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Bipolar disorder
Overview

Bipolar disorder, formerly known as manic depression, is a condition that affects your moods, which can swing from one extreme to another.

People with bipolar disorder have periods or episodes of:

  • depression  feeling very low and lethargic
  • mania  feeling very high and overactive (less severe mania is known as hypomania)

Symptoms of bipolar disorder depend on which mood you're experiencing. Unlike simple mood swings, each extreme episode of bipolar disorder can last for several weeks (or even longer), and some people may not experience a "normal" mood very often.

Depression

You may initially be diagnosed with clinical depression before having a future manic episode (sometimes years later), after which you may be diagnosed with bipolar disorder.

During an episode of depression, you may have overwhelming feelings of worthlessness, which can potentially lead to thoughts of suicide.

If you're feeling suicidal or having severe depressive symptoms, contact your GP, care co-ordinator or local mental health emergency services as soon as possible.

If you want to talk to someone confidentially, call the Samaritans, free of charge, on 116 123. You can talk to them 24 hours a day, 7 days a week. Alternatively, visit the Samaritans website or email jo@samaritans.org.

Mania

During a manic phase of bipolar disorder, you may feel very happy and have lots of energy, ambitious plans and ideas. You may spend large amounts of money on things you can't afford and wouldn't normally want.

Not feeling like eating or sleeping, talking quickly and becoming annoyed easily are also common characteristics of this phase.

You may feel very creative and view the manic phase of bipolar as a positive experience. However, you may also experience symptoms of psychosis, where you see or hear things that aren't there or become convinced of things that aren't true.

Living with bipolar disorder

The high and low phases of bipolar disorder are often so extreme that they interfere with everyday life.

However, there are several options for treating bipolar disorder that can make a difference. They aim to control the effects of an episode and help someone with bipolar disorder live life as normally as possible.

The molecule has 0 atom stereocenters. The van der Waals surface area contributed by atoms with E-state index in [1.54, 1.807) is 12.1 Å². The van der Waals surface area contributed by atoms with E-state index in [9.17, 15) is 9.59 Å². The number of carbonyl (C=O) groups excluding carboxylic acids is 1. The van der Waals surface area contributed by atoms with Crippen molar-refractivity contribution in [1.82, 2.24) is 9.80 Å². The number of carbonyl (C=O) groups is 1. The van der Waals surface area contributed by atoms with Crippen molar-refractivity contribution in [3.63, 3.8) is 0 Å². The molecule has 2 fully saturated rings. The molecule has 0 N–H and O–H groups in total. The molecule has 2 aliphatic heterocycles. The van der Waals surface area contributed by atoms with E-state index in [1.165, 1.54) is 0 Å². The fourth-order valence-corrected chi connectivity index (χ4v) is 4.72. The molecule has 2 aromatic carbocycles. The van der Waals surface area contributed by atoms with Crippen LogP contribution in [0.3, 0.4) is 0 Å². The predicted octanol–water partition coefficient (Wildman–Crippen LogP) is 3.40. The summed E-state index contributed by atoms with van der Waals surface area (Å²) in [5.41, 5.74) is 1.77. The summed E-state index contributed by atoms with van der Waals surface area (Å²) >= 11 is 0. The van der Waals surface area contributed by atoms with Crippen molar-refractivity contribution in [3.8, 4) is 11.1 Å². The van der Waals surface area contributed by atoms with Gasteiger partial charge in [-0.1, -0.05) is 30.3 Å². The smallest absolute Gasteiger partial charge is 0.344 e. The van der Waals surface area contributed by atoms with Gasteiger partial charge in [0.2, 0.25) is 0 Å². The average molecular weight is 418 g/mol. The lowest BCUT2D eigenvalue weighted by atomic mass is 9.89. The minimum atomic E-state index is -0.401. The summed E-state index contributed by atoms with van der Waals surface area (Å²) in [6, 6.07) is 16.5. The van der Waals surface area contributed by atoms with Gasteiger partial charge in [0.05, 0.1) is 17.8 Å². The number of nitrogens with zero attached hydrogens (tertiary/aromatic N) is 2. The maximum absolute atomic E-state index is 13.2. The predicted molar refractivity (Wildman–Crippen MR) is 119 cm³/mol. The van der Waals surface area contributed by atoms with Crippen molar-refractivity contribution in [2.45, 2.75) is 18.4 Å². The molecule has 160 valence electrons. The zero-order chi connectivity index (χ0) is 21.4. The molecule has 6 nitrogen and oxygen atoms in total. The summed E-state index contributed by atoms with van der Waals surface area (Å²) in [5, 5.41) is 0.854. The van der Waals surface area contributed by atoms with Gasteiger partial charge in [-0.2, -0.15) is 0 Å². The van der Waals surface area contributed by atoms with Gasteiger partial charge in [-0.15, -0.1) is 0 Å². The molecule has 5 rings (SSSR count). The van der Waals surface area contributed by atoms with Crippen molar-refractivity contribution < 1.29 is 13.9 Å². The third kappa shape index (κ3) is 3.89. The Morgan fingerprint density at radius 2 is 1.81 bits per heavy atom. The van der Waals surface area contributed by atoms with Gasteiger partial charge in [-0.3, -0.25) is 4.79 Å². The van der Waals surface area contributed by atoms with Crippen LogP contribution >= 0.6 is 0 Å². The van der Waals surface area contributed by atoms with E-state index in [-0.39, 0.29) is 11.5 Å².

The following treatment options are available:

  • medication to prevent episodes of mania, hypomania (less severe mania) and depression – these are known as mood stabilisers and are taken every day on a long-term basis
  • medication to treat the main symptoms of depression and mania when they occur
  • learning to recognise the triggers and signs of an episode of depression or mania
  • psychological treatment – such as talking therapy, which can help you deal with depression, and provides advice about how to improve your relationships
  • lifestyle advice – such as doing regular exercise, planning activities you enjoy that give you a sense of achievement, as well as advice on improving your diet and getting more sleep

It's thought using a combination of different treatment methods is the best way to control bipolar disorder.

Help and advice for people with a long-term condition or their carers is also available from charities, support groups and associations.

This includes self-help and self-management advice, and learning to deal with the practical aspects of a long-term condition.

Find out more about living with bipolar disorder.

Bipolar disorder and pregnancy

Bipolar disorder, like all other mental health problems, can get worse during pregnancy. However, specialist help is available if you need it.

Read more about bipolar disorder in pregnancy.

What causes bipolar disorder?

The exact cause of bipolar disorder is unknown, although it's believed a number of things can trigger an episode. Extreme stress, overwhelming problems and life-changing events are thought to contribute, as well as genetic and chemical factors.

Who's affected?

Bipolar disorder is fairly common and one in every 100 adults will be diagnosed with the condition at some point in their life.

Bipolar disorder can occur at any age, although it often develops between the ages of 15 and 19 and rarely develops after 40. Men and women from all backgrounds are equally likely to develop bipolar disorder.

The pattern of mood swings in bipolar disorder varies widely between people. For example, some people only have a couple of bipolar episodes in their lifetime and are stable in between, while others have many episodes.

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